The federal government is headed toward a shutdown if Republicans and Democrats can’t agree on a budget.
Meanwhile, House Budget Chairman Paul Ryan is in the news today for coming up with a 2012 budget proposal that will reduce spending by about $6 trillion over the next 10 years, and reduce the federal deficit by $4.4 trillion. His idea also cuts the top income tax rate by nearly a third, from 35 percent to 25 percent. But his plan counts on President Obama’s health care law being rolled back, and it includes cuts in Medicare, Medicaid, as well as proposes changes in the way funds for those programs are distributed. The Huffington Post offers a good look at the numbers.
“This is a plan not only to pay off our debt over time, but to get the budget under control to keep the government going,” Ryan, R-WI, said on the CBS’ “The Early Show” today.
On the possible government shutdown, congressional lawmakers met with President Obama at the White House this morning to try to strike a budget deal. Republicans are irate over the Senate’s refusal to accept a $61 billion cut to current spending levels. The deal put forth includes $12 billion in cuts to various agencies, programs and project, such as high-speed rail corridor funding, first responder grants, and foreign assistance
If no deal is agreed on, the continuing resolution that is funding the government will expire and the government will shut down at midnight Friday – except for those services considered “essential,” such as any work done by federal employees that involves saving lives or protecting property, including military service, law enforcement, or some medical care. Earlier today, White House spokesman Jay Carney said the two sides have agreed to $73 billion in budget cuts.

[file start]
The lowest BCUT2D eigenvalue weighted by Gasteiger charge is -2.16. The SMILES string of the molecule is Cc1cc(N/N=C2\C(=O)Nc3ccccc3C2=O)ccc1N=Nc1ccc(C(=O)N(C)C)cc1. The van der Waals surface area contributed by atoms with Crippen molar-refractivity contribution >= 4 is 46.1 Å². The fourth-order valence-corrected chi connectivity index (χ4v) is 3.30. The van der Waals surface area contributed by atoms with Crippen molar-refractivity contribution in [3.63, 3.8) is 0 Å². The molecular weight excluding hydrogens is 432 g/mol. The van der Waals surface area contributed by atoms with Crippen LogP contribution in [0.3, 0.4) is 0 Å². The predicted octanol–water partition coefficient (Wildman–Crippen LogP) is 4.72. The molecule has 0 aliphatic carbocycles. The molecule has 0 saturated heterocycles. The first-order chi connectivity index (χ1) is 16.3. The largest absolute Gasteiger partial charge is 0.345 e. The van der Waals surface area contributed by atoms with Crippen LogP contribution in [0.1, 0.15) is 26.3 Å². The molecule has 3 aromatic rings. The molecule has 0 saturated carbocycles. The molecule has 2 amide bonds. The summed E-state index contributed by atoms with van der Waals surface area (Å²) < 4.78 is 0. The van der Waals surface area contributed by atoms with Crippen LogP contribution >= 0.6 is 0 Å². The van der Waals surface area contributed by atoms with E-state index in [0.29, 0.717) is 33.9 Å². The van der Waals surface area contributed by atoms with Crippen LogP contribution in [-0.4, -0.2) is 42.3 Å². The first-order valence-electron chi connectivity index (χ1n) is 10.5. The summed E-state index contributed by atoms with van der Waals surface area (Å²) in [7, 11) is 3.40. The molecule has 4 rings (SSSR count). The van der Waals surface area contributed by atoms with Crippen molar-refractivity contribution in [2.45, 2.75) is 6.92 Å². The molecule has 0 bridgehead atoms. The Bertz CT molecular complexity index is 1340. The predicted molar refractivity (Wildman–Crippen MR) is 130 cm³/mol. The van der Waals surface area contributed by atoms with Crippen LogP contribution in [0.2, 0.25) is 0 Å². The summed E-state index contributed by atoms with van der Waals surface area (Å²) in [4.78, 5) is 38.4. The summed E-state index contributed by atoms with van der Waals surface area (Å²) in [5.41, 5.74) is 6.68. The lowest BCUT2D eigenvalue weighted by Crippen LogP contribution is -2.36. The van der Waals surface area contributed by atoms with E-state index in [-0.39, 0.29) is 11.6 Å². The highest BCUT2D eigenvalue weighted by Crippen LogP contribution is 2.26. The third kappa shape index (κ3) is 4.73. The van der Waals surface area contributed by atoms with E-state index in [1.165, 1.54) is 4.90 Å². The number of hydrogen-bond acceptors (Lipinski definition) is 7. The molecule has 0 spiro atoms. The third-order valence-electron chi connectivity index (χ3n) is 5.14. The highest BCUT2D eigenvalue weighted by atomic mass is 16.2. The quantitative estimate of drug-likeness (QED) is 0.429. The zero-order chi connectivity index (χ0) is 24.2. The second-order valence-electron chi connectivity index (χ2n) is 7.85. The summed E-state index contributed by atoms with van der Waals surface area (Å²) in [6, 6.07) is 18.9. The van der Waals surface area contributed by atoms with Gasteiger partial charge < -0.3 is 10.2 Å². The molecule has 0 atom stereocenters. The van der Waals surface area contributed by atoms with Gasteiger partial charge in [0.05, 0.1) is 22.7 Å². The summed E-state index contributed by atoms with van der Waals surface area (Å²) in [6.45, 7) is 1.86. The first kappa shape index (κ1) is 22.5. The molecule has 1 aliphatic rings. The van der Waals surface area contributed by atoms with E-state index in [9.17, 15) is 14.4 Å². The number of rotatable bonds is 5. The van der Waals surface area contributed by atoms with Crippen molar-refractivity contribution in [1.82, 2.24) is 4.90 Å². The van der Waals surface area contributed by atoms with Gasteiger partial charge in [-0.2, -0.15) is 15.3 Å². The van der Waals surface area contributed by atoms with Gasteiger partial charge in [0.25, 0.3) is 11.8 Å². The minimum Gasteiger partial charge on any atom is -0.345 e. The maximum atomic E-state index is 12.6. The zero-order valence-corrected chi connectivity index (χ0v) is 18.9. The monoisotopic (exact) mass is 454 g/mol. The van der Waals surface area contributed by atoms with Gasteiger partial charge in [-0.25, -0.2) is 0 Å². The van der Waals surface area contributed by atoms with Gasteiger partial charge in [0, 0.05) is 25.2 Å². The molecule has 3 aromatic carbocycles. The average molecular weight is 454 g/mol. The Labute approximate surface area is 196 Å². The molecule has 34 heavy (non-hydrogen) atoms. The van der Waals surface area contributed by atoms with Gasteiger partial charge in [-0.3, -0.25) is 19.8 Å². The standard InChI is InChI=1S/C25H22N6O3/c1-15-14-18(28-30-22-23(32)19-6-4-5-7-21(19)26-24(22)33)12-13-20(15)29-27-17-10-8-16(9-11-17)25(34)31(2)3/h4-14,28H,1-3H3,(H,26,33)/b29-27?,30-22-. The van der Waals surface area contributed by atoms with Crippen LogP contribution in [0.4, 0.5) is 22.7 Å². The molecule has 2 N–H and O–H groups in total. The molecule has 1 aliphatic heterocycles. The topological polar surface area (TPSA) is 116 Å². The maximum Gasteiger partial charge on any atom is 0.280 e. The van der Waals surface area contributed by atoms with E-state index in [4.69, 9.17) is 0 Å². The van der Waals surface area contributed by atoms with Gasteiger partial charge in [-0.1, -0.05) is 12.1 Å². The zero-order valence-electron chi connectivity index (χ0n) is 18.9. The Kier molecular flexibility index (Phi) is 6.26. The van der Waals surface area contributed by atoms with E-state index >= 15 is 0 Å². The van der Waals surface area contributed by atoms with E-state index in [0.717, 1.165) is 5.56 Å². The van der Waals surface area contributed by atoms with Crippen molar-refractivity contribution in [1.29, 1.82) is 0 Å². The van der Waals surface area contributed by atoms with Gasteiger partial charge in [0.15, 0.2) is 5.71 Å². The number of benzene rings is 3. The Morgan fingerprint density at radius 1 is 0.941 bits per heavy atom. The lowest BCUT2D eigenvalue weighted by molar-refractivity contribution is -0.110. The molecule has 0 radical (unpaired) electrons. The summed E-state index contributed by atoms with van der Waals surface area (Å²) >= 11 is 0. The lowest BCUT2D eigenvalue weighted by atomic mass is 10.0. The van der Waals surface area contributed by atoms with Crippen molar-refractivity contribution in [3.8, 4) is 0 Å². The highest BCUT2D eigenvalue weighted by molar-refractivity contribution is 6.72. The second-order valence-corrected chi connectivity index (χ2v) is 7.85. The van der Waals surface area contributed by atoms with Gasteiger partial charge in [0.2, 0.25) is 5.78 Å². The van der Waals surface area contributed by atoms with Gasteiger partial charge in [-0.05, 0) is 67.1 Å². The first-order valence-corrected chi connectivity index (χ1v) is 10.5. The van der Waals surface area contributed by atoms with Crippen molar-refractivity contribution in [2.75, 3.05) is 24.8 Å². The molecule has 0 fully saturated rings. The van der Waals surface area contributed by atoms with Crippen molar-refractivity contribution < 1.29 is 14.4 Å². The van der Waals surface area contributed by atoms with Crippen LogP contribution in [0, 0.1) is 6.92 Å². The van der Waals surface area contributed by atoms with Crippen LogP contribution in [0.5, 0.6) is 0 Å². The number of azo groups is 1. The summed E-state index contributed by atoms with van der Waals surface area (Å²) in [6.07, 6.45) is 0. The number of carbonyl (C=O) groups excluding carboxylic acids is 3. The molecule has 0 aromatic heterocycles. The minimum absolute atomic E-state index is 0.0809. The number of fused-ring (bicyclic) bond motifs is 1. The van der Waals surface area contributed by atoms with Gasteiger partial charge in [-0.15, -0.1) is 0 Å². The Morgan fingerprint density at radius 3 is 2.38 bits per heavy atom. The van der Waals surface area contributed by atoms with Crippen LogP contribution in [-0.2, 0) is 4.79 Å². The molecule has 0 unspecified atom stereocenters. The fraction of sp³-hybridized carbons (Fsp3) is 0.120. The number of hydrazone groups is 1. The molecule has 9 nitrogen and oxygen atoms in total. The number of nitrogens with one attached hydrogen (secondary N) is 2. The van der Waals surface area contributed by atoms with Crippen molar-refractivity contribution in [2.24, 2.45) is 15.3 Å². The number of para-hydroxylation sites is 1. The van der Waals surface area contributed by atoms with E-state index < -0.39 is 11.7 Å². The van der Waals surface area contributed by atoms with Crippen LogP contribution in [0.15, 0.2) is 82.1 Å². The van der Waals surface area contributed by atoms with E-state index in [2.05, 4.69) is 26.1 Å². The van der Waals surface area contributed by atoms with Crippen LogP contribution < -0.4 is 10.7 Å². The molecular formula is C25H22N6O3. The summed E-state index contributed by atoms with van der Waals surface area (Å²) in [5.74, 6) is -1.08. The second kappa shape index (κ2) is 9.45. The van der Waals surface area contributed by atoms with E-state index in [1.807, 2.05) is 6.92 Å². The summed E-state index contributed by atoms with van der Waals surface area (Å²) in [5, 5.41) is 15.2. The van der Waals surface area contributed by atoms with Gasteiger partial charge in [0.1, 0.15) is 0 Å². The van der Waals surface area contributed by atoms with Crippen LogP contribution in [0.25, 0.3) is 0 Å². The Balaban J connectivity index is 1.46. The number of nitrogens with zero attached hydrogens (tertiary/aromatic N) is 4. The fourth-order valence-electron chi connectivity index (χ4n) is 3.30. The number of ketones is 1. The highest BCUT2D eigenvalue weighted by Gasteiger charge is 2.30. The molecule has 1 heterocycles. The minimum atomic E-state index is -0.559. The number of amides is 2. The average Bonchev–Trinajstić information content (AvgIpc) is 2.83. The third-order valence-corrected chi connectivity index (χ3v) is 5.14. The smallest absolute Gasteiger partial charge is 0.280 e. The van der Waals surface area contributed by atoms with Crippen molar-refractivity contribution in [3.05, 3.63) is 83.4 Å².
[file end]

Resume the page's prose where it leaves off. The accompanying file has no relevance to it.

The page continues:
“While there was good discussion, no agreement was reached,” said a statement from Boehner’s office. “Republicans are committed to resolving last year’s budget mess in a manner that will help to remove uncertainty for private-sector job creators, and said failure to make real spending cuts will hurt job creation by further eroding confidence in our economy.
But Republicans also took issue with the $73 billion number. “The Speaker reminded those present that there has never been an agreement on $33 billion as an acceptable level of spending cuts,” said the House Republican statement. “And that $33 billion in cuts is not enough, particularly when it is achieved in large part through budget gimmicks.”
So, the White House today ordered top officials at several federal agencies to make contingency plans are ready for the partial federal shutdown that could occur. Treasury Secretary Tim Geithner has said a shutdown could affect his department so much so that it could harm the nation’s economic recovery.
So what else does this mean for the country? Don’t expect much response from any federal agencies regarding programs that aren’t deemed “essential.” The Christian Science Monitor reports that furloughed federal workers will be paid retroactively, but workers under contract with the government do not receive the same protection. Here are some other things that could happen:
-If you’re on Social Security, there’s a chance your checks could be delayed. The Social Security Administration was able to keep nearly 5,000 employees on the job during the fiscal year 1996 shutdown, but later recalled about 50,000 employees to handle new claims and delays.
-Since this shutdown would happen smack in the middle of tax season, your tax refunds could be delayed.
-Disability benefits and pension claims could be held up.
-National parks and museums could be closed.
-Toxic waste cleanup work could be halted.
-U.S. passports and visas could go unprocessed.
-Work on bankruptcy cases could be suspended.
So for these reasons and more, we hope our government leaders can get along and agree on a reasonable budget. America is counting on them!
Watch Rep. Paul Ryan on CBS’ “The Early Show” below:
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